Artist Statement

I don’t know how or where to begin, and I am not sure I want to. I agree with Matisse who said. “He who wants to dedicate himself to painting should start by cutting out his tongue.” I do not believe that what I think and what I feel in my painting can be translated fully from paint to words. So I’ll think of this as a painting and just leap in. I like painters who like paint. I love to paint.

My painting is working within tensions of paradox, ambiguity, duality and contradiction. It is not on one side or the other, it is those polarities united. This is the totality and the fullness. The meaning cannot be expressed in words alone: it is a feeling, a sense, an experience, a joy, an idea.

Process is important – the act of painting itself. Thinking but not thinking, loose and free but controlled. Actively moving. Dance was very important to me when I was growing up. And now the relationship of music and dance is present in the gesture of painting. Creating a dialogue between the paintings, sometimes chaotic, sometimes flowing. It is not static. It cannot be easily read.

Most importantly the painting must be alive.

  • rational/irrational
  • line/form
  • I try to reach forms that seem solid then confuse,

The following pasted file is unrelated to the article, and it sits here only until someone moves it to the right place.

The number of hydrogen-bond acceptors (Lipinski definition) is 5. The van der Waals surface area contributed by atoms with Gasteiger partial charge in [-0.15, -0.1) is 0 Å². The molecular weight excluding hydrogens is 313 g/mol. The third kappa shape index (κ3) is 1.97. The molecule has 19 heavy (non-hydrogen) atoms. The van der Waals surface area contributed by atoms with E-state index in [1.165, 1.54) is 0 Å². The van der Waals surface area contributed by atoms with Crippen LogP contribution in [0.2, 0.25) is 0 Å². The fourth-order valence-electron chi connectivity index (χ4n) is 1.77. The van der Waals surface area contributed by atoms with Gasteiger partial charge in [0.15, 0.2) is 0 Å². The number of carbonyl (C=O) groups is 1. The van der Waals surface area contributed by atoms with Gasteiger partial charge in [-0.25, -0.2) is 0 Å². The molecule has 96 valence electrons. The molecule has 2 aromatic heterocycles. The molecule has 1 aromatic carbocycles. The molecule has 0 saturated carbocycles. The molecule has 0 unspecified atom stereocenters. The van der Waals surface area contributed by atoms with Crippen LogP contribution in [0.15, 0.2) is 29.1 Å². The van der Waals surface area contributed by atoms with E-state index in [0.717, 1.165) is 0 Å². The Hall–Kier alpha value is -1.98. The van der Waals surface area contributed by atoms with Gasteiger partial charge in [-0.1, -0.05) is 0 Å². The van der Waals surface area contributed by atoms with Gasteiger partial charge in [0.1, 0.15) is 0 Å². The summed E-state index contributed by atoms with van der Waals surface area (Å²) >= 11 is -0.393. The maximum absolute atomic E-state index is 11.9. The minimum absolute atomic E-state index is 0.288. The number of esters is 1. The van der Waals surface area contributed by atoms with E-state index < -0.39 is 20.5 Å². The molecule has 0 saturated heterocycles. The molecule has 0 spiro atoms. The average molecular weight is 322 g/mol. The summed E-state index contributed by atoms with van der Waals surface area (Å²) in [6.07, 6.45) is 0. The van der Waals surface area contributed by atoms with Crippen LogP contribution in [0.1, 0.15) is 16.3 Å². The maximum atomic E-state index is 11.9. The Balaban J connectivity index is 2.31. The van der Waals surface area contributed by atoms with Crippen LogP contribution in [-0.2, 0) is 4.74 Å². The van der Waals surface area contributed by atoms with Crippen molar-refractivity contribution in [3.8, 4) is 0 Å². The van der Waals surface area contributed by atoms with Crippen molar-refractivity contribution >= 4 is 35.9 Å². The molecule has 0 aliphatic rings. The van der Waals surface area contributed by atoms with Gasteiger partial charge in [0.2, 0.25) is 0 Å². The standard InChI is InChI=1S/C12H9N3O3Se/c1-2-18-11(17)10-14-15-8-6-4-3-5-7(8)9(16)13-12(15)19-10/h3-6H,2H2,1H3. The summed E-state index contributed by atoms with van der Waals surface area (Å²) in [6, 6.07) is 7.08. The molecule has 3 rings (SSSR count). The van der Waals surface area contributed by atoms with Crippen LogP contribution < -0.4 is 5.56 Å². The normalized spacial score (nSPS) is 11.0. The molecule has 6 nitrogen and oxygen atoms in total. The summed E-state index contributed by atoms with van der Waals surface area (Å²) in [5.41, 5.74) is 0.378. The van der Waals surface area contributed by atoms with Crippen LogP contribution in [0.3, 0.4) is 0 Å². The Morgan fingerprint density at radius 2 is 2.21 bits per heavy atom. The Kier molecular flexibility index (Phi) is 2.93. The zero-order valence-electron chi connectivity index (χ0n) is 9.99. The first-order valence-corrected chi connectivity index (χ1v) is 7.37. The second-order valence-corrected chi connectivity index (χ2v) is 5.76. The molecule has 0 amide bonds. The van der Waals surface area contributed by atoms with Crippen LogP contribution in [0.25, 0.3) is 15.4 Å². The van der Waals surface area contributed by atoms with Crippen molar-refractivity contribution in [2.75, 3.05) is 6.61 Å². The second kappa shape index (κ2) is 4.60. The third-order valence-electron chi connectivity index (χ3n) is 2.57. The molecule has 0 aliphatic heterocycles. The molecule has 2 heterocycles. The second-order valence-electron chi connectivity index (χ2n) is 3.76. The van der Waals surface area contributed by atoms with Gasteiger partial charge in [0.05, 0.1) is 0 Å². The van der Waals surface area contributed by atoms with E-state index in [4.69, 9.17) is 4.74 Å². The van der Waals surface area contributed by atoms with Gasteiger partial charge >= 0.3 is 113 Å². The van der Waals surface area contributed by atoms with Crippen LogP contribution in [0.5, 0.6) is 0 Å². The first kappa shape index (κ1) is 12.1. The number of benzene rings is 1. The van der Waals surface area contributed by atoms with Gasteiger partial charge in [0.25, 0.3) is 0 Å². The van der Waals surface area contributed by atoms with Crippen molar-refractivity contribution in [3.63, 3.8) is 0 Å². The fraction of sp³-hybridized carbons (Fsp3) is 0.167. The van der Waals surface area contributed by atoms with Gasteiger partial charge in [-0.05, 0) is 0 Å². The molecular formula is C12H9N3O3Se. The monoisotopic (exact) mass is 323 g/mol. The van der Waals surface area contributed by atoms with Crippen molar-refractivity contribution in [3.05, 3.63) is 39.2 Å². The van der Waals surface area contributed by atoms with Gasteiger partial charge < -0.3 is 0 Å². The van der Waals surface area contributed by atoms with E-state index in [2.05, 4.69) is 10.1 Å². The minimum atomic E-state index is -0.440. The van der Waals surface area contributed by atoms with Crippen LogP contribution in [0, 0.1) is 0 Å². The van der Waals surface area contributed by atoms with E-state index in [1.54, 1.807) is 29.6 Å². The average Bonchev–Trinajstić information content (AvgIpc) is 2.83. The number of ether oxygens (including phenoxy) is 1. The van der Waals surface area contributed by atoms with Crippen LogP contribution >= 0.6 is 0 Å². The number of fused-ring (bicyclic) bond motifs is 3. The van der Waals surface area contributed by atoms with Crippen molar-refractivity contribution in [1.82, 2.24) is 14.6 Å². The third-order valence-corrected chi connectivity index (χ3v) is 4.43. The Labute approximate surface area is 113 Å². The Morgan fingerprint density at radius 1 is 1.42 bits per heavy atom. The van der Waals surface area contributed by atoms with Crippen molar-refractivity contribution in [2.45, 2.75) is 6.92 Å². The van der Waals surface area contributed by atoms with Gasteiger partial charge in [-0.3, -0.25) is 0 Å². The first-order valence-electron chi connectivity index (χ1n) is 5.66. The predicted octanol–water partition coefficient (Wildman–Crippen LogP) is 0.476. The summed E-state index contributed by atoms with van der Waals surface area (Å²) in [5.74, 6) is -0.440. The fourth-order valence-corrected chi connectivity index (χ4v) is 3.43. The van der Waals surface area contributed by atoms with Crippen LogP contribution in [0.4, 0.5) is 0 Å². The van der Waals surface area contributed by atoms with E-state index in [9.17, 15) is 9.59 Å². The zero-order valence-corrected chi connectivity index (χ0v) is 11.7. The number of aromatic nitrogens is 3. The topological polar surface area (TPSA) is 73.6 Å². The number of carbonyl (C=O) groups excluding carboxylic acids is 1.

they become ambiguous
  • emotion/thought
  • the sensuality of paint - color, feel, touch, surface
  • colors that are ambiguous, deep atmospheric space
  • ambiguity of form and space; foreground becoming background; positive and negative space; deep or close. Is the form the form or the space?
  • scale – personal/intimate/monumental

The cactus is one of the roughest and rawest plants and it grows the most beautifully gentle, delicate flower. “Latwahn” is an Indian word that means both love and pain. The meanings cannot be separated.

Click on the Statements to view them:

Purcell Art Summary May 1, 2009
Caravans Nov 2017
Playground Series 1982
Kali Poem Books 1994
Diptychs Triptychs 2002
Sakura notes 10-17-2009
Reflections on Tao and La Sylphide 2017
Ann Purcell one-page art statement
Jane Livingston Interview of Purcell, Corcoran Gallery of Art Solo Catalogue, 1976